Watercooling the Cyberstorm PPC

Please note that information for this article was provided by Steve Giovenella. If you have any comments or queries, please refer them to him.

For quite some time now, PC overclockers have been exploring new techniques in cooling their hardware. One popular technique is watercooling, in which the traditional heatsink and fan is replaced by a watercooling "block". This block is attached to the chip being cooled in a similar manner to the usual heatsink and contains ducts in which the cooling fluid passes through. An inlet and outlet tube is attached to the block. These tubes run via a pump to a radiator outside the computer's case. The idea is that the fluid passes through the block, cooling the chip and is then passed through the radiator, which cools the fluid in an endless cycle.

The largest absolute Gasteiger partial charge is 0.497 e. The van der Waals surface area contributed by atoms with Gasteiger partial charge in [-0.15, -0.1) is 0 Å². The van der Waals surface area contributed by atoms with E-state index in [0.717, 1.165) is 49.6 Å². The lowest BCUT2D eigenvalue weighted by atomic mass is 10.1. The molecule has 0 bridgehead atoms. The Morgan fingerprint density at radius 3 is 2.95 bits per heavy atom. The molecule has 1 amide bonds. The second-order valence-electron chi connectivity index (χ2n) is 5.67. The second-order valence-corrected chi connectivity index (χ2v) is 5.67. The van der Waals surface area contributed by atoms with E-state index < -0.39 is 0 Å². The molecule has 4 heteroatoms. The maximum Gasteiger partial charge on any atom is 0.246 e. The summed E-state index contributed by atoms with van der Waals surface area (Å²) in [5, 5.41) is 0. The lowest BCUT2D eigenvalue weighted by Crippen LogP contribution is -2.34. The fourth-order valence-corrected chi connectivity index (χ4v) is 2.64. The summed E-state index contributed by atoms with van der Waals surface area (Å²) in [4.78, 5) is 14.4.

There are quite a few advantages to this scheme. Water cooling can potentially deal with greater amounts of heat than traditional heatsinks and can cool to a lower temperature - using the right fluid and by specially cooling the radiator, subzero temperatures can even be attained! Alternately, the greater cooling power makes it easier to use a Peltier cooler on the chip. Other advantages include no dust problem and less acoustic noise (assuming a quiet pump is used).

There are also disadvantages. A leak would be obviously catastrophic - and not just from the physical effects of the liquid running all over your motherboard! The loss of cooling caused by the leak would almost certainly fry the chip being cooled as there is no residual cooling effect of a normal heatsink. A pump failure would have a similar effect as well. The use of a non conducting fluid would avoid water damage in the event of a leak, but would not help avoid the loss of cooling effect. The moral of course, is that watercooling is to be done at your own risk.